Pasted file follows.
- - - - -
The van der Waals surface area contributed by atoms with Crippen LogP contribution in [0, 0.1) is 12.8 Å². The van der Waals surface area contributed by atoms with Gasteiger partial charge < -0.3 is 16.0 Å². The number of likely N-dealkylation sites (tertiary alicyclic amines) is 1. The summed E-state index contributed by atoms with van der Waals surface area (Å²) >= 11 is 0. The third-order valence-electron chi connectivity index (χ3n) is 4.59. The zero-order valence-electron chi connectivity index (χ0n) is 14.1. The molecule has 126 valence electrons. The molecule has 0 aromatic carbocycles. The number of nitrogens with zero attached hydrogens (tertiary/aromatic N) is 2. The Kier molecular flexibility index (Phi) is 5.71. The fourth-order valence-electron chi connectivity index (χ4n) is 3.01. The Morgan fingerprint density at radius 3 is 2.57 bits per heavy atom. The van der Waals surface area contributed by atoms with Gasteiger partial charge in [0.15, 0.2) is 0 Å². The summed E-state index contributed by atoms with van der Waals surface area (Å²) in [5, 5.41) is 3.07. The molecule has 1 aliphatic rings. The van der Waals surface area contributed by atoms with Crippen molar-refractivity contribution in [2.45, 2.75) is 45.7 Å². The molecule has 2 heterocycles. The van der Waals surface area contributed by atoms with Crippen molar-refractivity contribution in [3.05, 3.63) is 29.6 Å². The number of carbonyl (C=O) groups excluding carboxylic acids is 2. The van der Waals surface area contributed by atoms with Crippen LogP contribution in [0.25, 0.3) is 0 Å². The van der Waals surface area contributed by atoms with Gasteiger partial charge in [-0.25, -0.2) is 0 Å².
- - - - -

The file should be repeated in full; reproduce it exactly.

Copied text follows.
The van der Waals surface area contributed by atoms with Crippen LogP contribution in [0, 0.1) is 12.8 Å². The van der Waals surface area contributed by atoms with Gasteiger partial charge < -0.3 is 16.0 Å². The number of likely N-dealkylation sites (tertiary alicyclic amines) is 1. The summed E-state index contributed by atoms with van der Waals surface area (Å²) >= 11 is 0. The third-order valence-electron chi connectivity index (χ3n) is 4.59. The zero-order valence-electron chi connectivity index (χ0n) is 14.1. The molecule has 126 valence electrons. The molecule has 0 aromatic carbocycles. The number of nitrogens with zero attached hydrogens (tertiary/aromatic N) is 2. The Kier molecular flexibility index (Phi) is 5.71. The fourth-order valence-electron chi connectivity index (χ4n) is 3.01. The Morgan fingerprint density at radius 3 is 2.57 bits per heavy atom. The van der Waals surface area contributed by atoms with Gasteiger partial charge in [0.15, 0.2) is 0 Å². The summed E-state index contributed by atoms with van der Waals surface area (Å²) in [5, 5.41) is 3.07. The molecule has 1 aliphatic rings. The van der Waals surface area contributed by atoms with Crippen molar-refractivity contribution in [2.45, 2.75) is 45.7 Å². The molecule has 2 heterocycles. The van der Waals surface area contributed by atoms with Crippen molar-refractivity contribution in [3.05, 3.63) is 29.6 Å². The number of carbonyl (C=O) groups excluding carboxylic acids is 2. The van der Waals surface area contributed by atoms with Crippen LogP contribution in [0.25, 0.3) is 0 Å². The van der Waals surface area contributed by atoms with Gasteiger partial charge in [-0.25, -0.2) is 0 Å².